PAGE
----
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Start wearing masks inside homes as well, says Govt as second COVID-19 wave continues to rage

Research has shown that if no physical distancing measures are followed, one person can infect 406 people in 30 days, the government said.

April 26, 2021 / 06:08 PM IST
Representative Image (AFP)

Representative Image (AFP)

As India grappled with a raging second wave of the coronavirus pandemic, the government on Monday sought to allay people's fears, saying unnecessary panic is causing more harm than good. Stressing on the need for vaccination and observing COVID-19 appropriate behaviours, the government advised that it is time people start wearing masks inside their homes as well.

It also pitched for expediting the pace of the vaccination drive and asserted that women can take COVID-19 vaccine during menstruation as well.

Addressing a joint press conference with other senior functionaries, Joint Secretary in the Ministry of Health and Family Welfare Lav Agarwal said many people have been found to be occupying hospital beds out of panic.

Hospital admission should only be on the advice of doctors, he stressed.

Amid a shortage of medical oxygen, the government said India has enough medical oxygen available, but the challenge is to transport it to hospitals.

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COVID-19 Vaccine

Frequently Asked Questions

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How does a vaccine work?

A vaccine works by mimicking a natural infection. A vaccine not only induces immune response to protect people from any future COVID-19 infection, but also helps quickly build herd immunity to put an end to the pandemic. Herd immunity occurs when a sufficient percentage of a population becomes immune to a disease, making the spread of disease from person to person unlikely. The good news is that SARS-CoV-2 virus has been fairly stable, which increases the viability of a vaccine.

How many types of vaccines are there?

There are broadly four types of vaccine — one, a vaccine based on the whole virus (this could be either inactivated, or an attenuated [weakened] virus vaccine); two, a non-replicating viral vector vaccine that uses a benign virus as vector that carries the antigen of SARS-CoV; three, nucleic-acid vaccines that have genetic material like DNA and RNA of antigens like spike protein given to a person, helping human cells decode genetic material and produce the vaccine; and four, protein subunit vaccine wherein the recombinant proteins of SARS-COV-2 along with an adjuvant (booster) is given as a vaccine.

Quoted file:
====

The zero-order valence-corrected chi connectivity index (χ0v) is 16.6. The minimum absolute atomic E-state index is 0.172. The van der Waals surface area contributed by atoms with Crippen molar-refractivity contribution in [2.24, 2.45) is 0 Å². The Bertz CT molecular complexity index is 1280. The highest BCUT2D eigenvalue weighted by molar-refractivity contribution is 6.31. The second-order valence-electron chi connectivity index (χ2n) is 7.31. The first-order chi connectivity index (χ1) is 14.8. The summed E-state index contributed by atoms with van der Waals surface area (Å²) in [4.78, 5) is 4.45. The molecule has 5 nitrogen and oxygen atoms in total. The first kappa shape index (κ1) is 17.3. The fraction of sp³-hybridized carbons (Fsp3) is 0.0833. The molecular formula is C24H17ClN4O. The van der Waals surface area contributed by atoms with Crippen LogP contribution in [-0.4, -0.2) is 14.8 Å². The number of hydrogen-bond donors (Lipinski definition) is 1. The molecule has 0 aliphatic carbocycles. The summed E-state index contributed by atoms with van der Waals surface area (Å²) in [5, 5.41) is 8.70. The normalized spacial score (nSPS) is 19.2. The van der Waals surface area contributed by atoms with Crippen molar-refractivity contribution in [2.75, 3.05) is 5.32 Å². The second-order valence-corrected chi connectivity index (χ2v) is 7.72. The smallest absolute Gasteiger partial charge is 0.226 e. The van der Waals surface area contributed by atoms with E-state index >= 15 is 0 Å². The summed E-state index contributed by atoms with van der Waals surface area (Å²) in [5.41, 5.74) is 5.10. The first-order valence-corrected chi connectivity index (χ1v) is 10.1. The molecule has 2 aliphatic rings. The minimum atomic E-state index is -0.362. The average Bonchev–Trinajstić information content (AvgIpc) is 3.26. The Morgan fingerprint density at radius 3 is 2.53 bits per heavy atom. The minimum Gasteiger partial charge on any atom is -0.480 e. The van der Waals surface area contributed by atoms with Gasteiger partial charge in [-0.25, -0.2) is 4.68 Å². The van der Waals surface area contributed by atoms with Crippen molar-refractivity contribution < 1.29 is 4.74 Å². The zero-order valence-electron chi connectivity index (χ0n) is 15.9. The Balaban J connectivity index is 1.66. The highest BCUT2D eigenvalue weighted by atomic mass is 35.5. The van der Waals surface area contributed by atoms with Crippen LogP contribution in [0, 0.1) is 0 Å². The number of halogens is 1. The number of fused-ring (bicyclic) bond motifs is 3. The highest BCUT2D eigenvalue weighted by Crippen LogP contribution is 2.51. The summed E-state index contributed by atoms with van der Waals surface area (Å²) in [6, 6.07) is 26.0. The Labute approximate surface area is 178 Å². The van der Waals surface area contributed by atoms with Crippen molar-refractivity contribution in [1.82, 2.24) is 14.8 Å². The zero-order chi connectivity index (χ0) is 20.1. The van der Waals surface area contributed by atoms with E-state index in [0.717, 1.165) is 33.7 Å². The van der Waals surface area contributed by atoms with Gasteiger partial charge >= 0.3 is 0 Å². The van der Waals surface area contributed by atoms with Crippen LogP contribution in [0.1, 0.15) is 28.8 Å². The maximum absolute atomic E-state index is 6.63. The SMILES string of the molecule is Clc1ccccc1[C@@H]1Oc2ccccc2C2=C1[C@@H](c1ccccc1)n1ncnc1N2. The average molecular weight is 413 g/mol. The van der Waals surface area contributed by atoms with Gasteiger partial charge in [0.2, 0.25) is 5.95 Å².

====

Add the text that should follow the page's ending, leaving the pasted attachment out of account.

What does it take to develop a vaccine of this kind?

Vaccine development is a long, complex process. Unlike drugs that are given to people with a diseased, vaccines are given to healthy people and also vulnerable sections such as children, pregnant women and the elderly. So rigorous tests are compulsory. History says that the fastest time it took to develop a vaccine is five years, but it usually takes double or sometimes triple that time.

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Also read: Amid COVID-19 second wave, experts suggest 'double masking' to minimise virus exposure

The government said it is taking various measures to ensure adequate supply of oxygen to hospitals.

The government asked hospitals for judicious use of oxygen and to plug leakage, if any.

It also said that rational use of medical oxygen and appropriate prescription of drugs such as Remdesivir, Tocilizumab are critical in the fight against the pandemic.

The government said effectiveness of Remdesivir on critical patients is "not well-established" yet as it suggested use of other prescribed drugs.

Agarwal said that however much infrastructure is created, it will come under stress looking at the population of the country and added that it is important to curb the infection.

The government stressed on continuing vaccination of people, even at a faster pase, and maintaining COVID-19 appropriate behaviours.

Research has shown that if no physical distancing measures are followed, one person can infect 406 people in 30 days, it said, adding that if physical exposure is reduced by 50 per cent then one person can infect around 15 people during the period. And, if physical exposure is reduced by 75 per cent, then one person can infect around 2.5 people in 30 days.

It's time people start wearing masks inside their homes as well, the government said.

On the vaccination drive, Agarwal said of the 14.19 crore vaccine doses administered in India so far, 9.79 crore people aged 45 and above have got the first dose and 1.03 crore in the age bracket have received the second dose.

India's daily COVID-19 infection tally and death toll have touch new peaks in the past few days.

The country recorded 3,52,991 cases, the highest so far, taking the tally of cases to 1,73,13,163 while active cases have crossed the 28-lakh mark, according to the Union Health Ministry data updated on Monday.

The death toll increased to 1,95,123 with a record 2,812 new fatalities, the data updated at 8 am showed.
PTI

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